Another part of the fraud and abuse problem surely lies with the insurance industry with its built-in, relatively low risk to increase costs. Skeen explains that private insurance companies also contribute to the problem.
Though insurance companies would prefer to avoid the uncertainty that rising prices create, they have generally been able to pass along the costs to their subscribers, and their profits increase with the total volume of expenditures (Skeen, 2003, p. 520).
Under managed care it is no longer the case that insurers pay all or some percentage of the usual and customary fees for a service as is done in retrospective (sometimes called "fee for service") systems. More likely they pit providers against one another to see who will bid the lowest prices for an acceptable level of service (Lawlor, 2002, p. 455).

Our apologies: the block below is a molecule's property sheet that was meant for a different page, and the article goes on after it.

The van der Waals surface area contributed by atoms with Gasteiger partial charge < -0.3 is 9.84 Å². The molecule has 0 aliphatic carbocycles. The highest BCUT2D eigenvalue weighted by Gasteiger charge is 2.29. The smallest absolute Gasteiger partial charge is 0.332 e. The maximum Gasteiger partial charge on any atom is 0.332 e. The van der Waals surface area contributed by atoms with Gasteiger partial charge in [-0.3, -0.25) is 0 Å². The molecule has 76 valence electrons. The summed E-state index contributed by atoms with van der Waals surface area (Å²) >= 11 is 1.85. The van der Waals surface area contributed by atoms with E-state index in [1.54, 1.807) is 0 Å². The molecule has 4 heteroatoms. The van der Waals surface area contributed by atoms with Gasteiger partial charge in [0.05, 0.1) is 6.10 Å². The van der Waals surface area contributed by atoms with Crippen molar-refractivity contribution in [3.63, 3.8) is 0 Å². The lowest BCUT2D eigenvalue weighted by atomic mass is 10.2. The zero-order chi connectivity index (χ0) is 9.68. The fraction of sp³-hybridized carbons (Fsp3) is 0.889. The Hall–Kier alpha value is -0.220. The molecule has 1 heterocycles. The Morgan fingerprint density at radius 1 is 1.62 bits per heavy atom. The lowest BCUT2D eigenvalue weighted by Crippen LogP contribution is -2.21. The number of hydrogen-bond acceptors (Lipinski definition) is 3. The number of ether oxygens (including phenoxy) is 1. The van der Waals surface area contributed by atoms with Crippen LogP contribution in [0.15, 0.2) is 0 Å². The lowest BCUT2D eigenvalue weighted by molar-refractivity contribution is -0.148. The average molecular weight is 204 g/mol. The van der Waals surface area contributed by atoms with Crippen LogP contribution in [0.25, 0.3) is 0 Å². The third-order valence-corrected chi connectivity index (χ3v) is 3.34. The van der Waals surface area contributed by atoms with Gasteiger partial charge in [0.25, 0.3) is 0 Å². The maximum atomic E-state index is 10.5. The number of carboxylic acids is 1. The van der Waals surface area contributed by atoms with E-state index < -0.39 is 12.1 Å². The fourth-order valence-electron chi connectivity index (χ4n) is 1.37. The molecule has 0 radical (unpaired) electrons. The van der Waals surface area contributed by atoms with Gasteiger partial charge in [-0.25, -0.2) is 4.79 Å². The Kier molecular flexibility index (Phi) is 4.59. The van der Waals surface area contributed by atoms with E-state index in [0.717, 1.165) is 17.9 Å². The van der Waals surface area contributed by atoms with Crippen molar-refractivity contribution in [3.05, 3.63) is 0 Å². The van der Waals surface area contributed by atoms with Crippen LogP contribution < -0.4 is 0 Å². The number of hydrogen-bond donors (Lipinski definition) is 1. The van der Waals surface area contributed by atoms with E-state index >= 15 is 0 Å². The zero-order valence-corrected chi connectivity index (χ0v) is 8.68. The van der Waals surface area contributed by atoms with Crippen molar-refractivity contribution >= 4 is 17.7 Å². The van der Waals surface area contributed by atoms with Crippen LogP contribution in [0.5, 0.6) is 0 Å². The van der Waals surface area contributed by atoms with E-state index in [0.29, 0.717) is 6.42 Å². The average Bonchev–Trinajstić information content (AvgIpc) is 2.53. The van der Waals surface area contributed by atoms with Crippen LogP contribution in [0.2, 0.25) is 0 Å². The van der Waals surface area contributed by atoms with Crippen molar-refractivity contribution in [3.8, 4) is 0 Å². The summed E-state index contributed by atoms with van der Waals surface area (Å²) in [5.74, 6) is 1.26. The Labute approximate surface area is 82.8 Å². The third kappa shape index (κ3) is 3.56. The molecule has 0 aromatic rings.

History of Reform Efforts
While one can easily become cynical over the state of American health care, it is important to present a balanced picture. Prior to the Affordable Care Act of 2010, there have been notable efforts to try and change or reform the system. During his two-term presidency (1993–2001), former president Bill Clinton and his wife Hillary Rodham Clinton worked to bring universal health care to the United States. Even before this, there were significant attempts to try and reform the system.
During the first two decades of the twentieth century, labor unions attempted to reform the American health care. Since there was no requirement for employers to provide health care to their workers, workers would lose wages if they missed work due to illness and would have to pay for medical care out of pocket. This dual problem often left workers with huge debts. According to Hoffman (2003), "In 1915, progressive reformers proposed a system of compulsory health insurance to protect workers against both wage loss and medical costs during sickness" (p. 76).